This is a partial transcript of The Big Story With John Gibson, April 2, 2004, that has been edited for clarity.
(BEGIN VIDEO CLIP)
GEORGE W. BUSH, PRESIDENT OF THE UNITED STATES: This commission has been charged with a crucial task. To prevent future attacks, we must understand the methods of our enemies. The terrorist threat being examined by the commission is still present, still urgent, and still demands our full attention.
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JOHN GIBSON, HOST: President Bush earlier this week, explaining why he did decide to allow his national security adviser, Condoleezza Rice (search), to give public testimony before that 9/11 Commission.
Robert McFarlane (search) was national security adviser to President Reagan. Today's big question, Mr. McFarlane, could Condi Rice inadvertently create problems for the president next week?
ROBERT MCFARLANE, FMR. NATIONAL SECURITY ADVISOR: John, I don't think so. You know we have forgotten, I think, the original purpose of this commission, which was not to affix blame, that it is disingenuous to imagine that there is somewhere lurking in some file cabinet a body of information that people ignored and thus are blamed or blame-worthy for 9/11. This is simply implausible. I agree, however, that the White House has been somewhat clumsy in not cooperating fully, whatever merit there was and claims of executive privilege were dishonored decades ago. So, the more they cooperate, the better off we are to allow this commission to get back on its original purpose and avoid this politicization.
GIBSON: But even in the politicization department, we've seen commission members using their position there at the commission table to harangue witnesses from the Clinton administration. You expect them to go pretty heavy on Condi Rice. You've been in her job. You've watched her. You've assessed her. Do you think that she will be a good witness for this administration in defending this administration from attacks that have gotten to be pretty political?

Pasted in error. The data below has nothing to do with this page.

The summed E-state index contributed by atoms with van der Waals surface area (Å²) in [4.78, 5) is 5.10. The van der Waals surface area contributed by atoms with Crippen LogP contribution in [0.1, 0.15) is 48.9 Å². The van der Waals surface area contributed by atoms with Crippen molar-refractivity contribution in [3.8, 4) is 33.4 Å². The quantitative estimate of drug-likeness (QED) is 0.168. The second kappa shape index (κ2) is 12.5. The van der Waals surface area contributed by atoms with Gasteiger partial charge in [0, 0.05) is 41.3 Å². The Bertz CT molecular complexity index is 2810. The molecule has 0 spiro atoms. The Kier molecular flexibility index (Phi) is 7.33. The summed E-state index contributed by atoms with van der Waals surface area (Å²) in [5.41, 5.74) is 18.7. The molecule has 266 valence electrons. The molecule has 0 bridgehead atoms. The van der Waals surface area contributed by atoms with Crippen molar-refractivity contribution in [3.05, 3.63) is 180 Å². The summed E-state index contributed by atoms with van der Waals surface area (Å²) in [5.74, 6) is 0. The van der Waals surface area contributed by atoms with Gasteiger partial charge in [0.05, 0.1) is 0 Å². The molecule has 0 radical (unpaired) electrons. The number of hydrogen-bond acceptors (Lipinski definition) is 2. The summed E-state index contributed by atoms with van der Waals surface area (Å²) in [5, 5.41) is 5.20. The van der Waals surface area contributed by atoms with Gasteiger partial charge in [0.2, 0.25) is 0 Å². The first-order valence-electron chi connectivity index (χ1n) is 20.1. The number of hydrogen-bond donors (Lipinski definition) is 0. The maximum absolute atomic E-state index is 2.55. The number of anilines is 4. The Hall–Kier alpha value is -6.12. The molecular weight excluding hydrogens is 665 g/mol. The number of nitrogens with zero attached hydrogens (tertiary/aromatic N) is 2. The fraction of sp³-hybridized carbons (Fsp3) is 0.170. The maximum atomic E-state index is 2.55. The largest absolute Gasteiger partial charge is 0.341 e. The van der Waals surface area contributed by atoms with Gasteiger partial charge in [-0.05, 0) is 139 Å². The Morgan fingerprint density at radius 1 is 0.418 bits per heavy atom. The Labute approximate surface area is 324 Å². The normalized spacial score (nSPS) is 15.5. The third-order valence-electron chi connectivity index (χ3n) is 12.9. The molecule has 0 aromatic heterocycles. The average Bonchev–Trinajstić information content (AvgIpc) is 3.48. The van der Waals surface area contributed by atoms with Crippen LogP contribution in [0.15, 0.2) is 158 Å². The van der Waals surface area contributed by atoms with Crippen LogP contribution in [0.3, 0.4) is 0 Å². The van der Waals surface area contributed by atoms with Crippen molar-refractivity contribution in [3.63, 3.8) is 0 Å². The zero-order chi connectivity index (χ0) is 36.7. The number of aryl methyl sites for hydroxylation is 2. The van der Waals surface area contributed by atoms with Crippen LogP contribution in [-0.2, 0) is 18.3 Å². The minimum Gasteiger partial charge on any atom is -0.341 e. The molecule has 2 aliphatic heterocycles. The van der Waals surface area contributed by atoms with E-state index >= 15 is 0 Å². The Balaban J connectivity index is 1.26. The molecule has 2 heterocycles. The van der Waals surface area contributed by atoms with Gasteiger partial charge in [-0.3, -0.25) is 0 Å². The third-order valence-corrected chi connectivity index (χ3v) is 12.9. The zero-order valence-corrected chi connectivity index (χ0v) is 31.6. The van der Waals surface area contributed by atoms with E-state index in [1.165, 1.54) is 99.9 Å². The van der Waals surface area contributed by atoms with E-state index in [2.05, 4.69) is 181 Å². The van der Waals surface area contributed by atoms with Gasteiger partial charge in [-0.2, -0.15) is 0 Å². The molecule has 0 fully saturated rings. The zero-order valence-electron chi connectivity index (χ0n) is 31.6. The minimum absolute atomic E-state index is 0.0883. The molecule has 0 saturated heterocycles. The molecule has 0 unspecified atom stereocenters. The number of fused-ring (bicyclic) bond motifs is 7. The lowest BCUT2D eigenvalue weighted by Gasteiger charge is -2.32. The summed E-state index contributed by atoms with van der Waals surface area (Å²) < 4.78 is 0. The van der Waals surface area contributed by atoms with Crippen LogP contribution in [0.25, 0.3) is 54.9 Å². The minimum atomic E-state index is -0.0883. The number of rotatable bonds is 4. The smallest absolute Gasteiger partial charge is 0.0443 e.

MCFARLANE: Well, I think she will be an excellent witness. She is a person of poise and enormous intellect and, again, there is no — nothing to cover up. There is no smoking gun that would indicate there was a body of absolute certain knowledge concerning the timing and nature of that attack. That's just not a sensible assumption.
GIBSON: You know, there's this translator who is — has made herself available to the independent newspaper in London and she also testified February 11, I believe it was, before a closed session of the commission. And she says — this is a 32-year-old Turkish-American woman who was employed along with dozens, if not a few hundred others, translating documents from Arabic. And she said that it was clear from stuff that she translated that the idea that terrorists would use planes as missiles was out there, that it was there for anybody to pick up that they read the documents. Now when somebody comes in like that, a 32-year-old translator and says I saw it, does that carry a lot of credibility?
MCFARLANE: Well, take it in isolation, it sounds quite alarming. It is very plausible that on the same day or soon after there was an equivalent report equally credible that says there is the high likelihood that they will carry a suitcase bomb across the Canadian border, that separately they will use a car bomb as has been the M.O. of terrorists in many places. In short, this report is far from having said that on September 11, they're going to seize four aircraft and crash them into the World Trade Center. It didn't say anything like that. It said conceptually this is a way an attack might happen. In office when I was there, you would get this kind of report or a report concerning a cross border activity, a car bomb, or a dozen other ways in which great harm can be done, but nobody ever had — and I don't believe the Clinton administration or the Bush administration had anywhere near a body of fact that would have led them to conclude this attack was going to happen on 9/11. It just isn't plausible.
GIBSON: Robert McFarlane, the national security adviser under President Reagan. Mr. McFarlane, it's always good to talk to you. Thank you for coming in. Appreciate it.
MCFARLANE: You bet, John.